As for the impact on energy -- the energy sector -- I’d like to throw it over to our State Department colleagues.
SENIOR ADMINISTRATION OFFICIAL: We’re confident that energy markets will remain stable. There are -- global oil markets are adequately supplied, and so we think while this is a serious action, global markets will remain stable.
Q Thank you. This is Jeff Schogol with Task & Purpose. In addition to the sanctions, is the U.S. government planning any military or covert action to overthrow the Maduro regime? If so, when?
SENIOR ADMINISTRATION OFFICIAL: This is [senior administration official]. So, honestly, we do not discuss internal deliberations. The President has made clear over and over again that all options are on the table. We will continue to analyze all options. As I stated previously, we are somewhere in 50 to 60 percent of our maximum pressure strategy and campaign towards Venezuela. We hope to never have to get to 100 percent of maximum pressure because we hope that together, with countries throughout the world, Venezuela will have a democratic transition.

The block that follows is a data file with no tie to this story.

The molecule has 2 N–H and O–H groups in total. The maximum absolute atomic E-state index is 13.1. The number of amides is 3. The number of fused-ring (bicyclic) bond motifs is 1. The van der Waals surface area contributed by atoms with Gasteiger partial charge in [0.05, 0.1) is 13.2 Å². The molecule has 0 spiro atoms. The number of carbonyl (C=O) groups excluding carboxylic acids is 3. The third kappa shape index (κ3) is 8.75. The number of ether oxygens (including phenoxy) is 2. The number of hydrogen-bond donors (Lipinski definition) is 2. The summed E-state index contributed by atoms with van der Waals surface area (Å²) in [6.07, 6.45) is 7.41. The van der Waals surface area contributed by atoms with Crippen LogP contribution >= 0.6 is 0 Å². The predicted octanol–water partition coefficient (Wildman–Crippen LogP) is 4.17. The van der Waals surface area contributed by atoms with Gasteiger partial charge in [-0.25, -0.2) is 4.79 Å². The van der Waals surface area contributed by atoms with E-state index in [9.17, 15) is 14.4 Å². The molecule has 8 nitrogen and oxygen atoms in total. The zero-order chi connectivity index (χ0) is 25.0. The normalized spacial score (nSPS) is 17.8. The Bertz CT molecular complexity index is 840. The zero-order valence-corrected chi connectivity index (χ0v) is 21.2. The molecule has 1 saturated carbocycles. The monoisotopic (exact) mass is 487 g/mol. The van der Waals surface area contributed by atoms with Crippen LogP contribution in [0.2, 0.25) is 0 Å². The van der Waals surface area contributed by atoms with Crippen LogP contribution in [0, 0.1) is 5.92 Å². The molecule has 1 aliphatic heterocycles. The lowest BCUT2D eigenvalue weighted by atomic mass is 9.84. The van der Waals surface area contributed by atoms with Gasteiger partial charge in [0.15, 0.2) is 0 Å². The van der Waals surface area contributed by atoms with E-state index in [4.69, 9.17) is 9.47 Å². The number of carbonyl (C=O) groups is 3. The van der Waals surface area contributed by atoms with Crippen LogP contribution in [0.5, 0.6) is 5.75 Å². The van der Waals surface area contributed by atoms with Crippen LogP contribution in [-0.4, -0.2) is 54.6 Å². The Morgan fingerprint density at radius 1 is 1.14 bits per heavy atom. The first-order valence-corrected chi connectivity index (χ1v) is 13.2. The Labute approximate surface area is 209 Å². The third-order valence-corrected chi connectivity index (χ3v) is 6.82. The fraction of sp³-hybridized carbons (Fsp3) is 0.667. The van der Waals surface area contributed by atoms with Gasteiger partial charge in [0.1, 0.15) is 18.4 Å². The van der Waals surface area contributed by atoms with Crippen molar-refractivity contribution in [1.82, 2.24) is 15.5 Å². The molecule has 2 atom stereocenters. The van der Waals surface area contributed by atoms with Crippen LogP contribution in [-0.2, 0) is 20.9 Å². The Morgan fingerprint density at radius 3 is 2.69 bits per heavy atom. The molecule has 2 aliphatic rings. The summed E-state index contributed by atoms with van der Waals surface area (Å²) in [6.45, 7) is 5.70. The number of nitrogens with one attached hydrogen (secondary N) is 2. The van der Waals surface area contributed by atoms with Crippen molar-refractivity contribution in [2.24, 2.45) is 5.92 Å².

But once again, we began a maximum pressure campaign with the full intention that we are willing to achieve maximum pressure, hoping that we never have to get to it.
In regards to the last question, the Energy Department obviously was part of the interagency process in regards to the impact that this may have and this actually may have on oil markets. And just to reiterate what our colleagues from the State Department said: They thought that the action, just based on global supply and other inputs, would be stable.